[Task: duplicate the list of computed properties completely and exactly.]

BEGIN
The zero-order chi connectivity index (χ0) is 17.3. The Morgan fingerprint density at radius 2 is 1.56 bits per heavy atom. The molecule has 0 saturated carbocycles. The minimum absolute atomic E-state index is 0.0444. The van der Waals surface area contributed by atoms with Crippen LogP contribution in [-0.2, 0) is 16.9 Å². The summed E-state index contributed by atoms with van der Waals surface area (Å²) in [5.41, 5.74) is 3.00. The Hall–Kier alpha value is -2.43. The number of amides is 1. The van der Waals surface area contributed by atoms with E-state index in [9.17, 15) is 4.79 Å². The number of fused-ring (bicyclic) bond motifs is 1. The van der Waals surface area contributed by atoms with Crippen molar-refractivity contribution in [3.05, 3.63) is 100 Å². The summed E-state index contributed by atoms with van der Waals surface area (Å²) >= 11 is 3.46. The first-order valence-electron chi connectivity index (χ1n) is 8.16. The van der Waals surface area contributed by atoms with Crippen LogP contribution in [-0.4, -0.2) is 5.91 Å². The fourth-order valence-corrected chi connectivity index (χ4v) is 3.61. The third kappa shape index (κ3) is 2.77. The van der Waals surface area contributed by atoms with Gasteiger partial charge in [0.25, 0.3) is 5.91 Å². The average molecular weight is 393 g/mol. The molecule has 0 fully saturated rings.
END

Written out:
The zero-order chi connectivity index (χ0) is 17.3. The Morgan fingerprint density at radius 2 is 1.56 bits per heavy atom. The molecule has 0 saturated carbocycles. The minimum absolute atomic E-state index is 0.0444. The van der Waals surface area contributed by atoms with Crippen LogP contribution in [-0.2, 0) is 16.9 Å². The summed E-state index contributed by atoms with van der Waals surface area (Å²) in [5.41, 5.74) is 3.00. The Hall–Kier alpha value is -2.43. The number of amides is 1. The van der Waals surface area contributed by atoms with E-state index in [9.17, 15) is 4.79 Å². The number of fused-ring (bicyclic) bond motifs is 1. The van der Waals surface area contributed by atoms with Crippen molar-refractivity contribution in [3.05, 3.63) is 100 Å². The summed E-state index contributed by atoms with van der Waals surface area (Å²) >= 11 is 3.46. The first-order valence-electron chi connectivity index (χ1n) is 8.16. The van der Waals surface area contributed by atoms with Crippen LogP contribution in [-0.4, -0.2) is 5.91 Å². The fourth-order valence-corrected chi connectivity index (χ4v) is 3.61. The third kappa shape index (κ3) is 2.77. The van der Waals surface area contributed by atoms with Gasteiger partial charge in [0.25, 0.3) is 5.91 Å². The average molecular weight is 393 g/mol. The molecule has 0 fully saturated rings.